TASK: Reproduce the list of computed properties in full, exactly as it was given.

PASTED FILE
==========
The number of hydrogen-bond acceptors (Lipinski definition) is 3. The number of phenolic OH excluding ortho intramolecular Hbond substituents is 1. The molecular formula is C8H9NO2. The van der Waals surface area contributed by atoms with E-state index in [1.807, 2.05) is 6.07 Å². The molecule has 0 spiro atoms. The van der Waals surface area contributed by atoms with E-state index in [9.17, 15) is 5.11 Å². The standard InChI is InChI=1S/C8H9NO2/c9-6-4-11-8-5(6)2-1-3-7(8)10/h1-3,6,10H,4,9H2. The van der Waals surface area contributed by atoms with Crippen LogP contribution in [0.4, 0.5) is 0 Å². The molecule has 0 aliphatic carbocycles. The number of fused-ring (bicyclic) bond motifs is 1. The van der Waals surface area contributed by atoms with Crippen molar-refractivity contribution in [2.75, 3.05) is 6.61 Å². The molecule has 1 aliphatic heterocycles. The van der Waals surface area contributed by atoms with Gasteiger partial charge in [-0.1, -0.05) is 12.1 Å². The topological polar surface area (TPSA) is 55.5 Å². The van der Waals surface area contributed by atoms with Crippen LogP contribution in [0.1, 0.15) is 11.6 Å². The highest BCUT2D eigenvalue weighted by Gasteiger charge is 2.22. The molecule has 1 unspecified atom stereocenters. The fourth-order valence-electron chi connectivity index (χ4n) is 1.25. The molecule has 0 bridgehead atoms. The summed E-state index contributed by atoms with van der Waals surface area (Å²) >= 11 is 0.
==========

The number of hydrogen-bond acceptors (Lipinski definition) is 3. The number of phenolic OH excluding ortho intramolecular Hbond substituents is 1. The molecular formula is C8H9NO2. The van der Waals surface area contributed by atoms with E-state index in [1.807, 2.05) is 6.07 Å². The molecule has 0 spiro atoms. The van der Waals surface area contributed by atoms with E-state index in [9.17, 15) is 5.11 Å². The standard InChI is InChI=1S/C8H9NO2/c9-6-4-11-8-5(6)2-1-3-7(8)10/h1-3,6,10H,4,9H2. The van der Waals surface area contributed by atoms with Crippen LogP contribution in [0.4, 0.5) is 0 Å². The molecule has 0 aliphatic carbocycles. The number of fused-ring (bicyclic) bond motifs is 1. The van der Waals surface area contributed by atoms with Crippen molar-refractivity contribution in [2.75, 3.05) is 6.61 Å². The molecule has 1 aliphatic heterocycles. The van der Waals surface area contributed by atoms with Gasteiger partial charge in [-0.1, -0.05) is 12.1 Å². The topological polar surface area (TPSA) is 55.5 Å². The van der Waals surface area contributed by atoms with Crippen LogP contribution in [0.1, 0.15) is 11.6 Å². The highest BCUT2D eigenvalue weighted by Gasteiger charge is 2.22. The molecule has 1 unspecified atom stereocenters. The fourth-order valence-electron chi connectivity index (χ4n) is 1.25. The molecule has 0 bridgehead atoms. The summed E-state index contributed by atoms with van der Waals surface area (Å²) >= 11 is 0.